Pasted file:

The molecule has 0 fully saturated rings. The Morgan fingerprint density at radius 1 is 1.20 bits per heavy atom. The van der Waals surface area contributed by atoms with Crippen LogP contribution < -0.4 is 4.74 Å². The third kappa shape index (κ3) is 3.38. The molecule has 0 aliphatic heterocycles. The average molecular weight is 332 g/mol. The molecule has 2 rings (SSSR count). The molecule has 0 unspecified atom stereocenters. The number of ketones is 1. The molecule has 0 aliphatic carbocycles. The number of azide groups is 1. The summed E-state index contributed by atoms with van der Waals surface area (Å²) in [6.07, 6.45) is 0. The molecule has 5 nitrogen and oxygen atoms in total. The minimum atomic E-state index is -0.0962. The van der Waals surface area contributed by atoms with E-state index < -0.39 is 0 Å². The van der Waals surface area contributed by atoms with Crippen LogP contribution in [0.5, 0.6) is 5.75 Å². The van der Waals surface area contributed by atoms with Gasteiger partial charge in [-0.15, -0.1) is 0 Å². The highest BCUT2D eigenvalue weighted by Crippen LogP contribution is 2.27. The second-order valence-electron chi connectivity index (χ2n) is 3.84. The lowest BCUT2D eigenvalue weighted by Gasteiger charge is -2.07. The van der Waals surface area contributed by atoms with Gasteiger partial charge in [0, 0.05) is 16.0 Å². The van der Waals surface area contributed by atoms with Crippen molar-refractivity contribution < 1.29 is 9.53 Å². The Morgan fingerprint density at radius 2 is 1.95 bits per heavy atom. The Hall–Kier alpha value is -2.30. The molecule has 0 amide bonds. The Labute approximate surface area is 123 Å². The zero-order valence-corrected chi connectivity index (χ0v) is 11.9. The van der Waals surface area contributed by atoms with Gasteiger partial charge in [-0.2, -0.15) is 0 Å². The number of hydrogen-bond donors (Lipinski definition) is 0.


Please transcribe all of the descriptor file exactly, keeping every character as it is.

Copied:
The molecule has 0 fully saturated rings. The Morgan fingerprint density at radius 1 is 1.20 bits per heavy atom. The van der Waals surface area contributed by atoms with Crippen LogP contribution < -0.4 is 4.74 Å². The third kappa shape index (κ3) is 3.38. The molecule has 0 aliphatic heterocycles. The average molecular weight is 332 g/mol. The molecule has 2 rings (SSSR count). The molecule has 0 unspecified atom stereocenters. The number of ketones is 1. The molecule has 0 aliphatic carbocycles. The number of azide groups is 1. The summed E-state index contributed by atoms with van der Waals surface area (Å²) in [6.07, 6.45) is 0. The molecule has 5 nitrogen and oxygen atoms in total. The minimum atomic E-state index is -0.0962. The van der Waals surface area contributed by atoms with E-state index < -0.39 is 0 Å². The van der Waals surface area contributed by atoms with Crippen LogP contribution in [0.5, 0.6) is 5.75 Å². The van der Waals surface area contributed by atoms with Gasteiger partial charge in [-0.15, -0.1) is 0 Å². The highest BCUT2D eigenvalue weighted by Crippen LogP contribution is 2.27. The second-order valence-electron chi connectivity index (χ2n) is 3.84. The lowest BCUT2D eigenvalue weighted by Gasteiger charge is -2.07. The van der Waals surface area contributed by atoms with Gasteiger partial charge in [0, 0.05) is 16.0 Å². The van der Waals surface area contributed by atoms with Crippen molar-refractivity contribution < 1.29 is 9.53 Å². The Morgan fingerprint density at radius 2 is 1.95 bits per heavy atom. The Hall–Kier alpha value is -2.30. The molecule has 0 amide bonds. The Labute approximate surface area is 123 Å². The zero-order valence-corrected chi connectivity index (χ0v) is 11.9. The van der Waals surface area contributed by atoms with Gasteiger partial charge in [-0.2, -0.15) is 0 Å². The number of hydrogen-bond donors (Lipinski definition) is 0.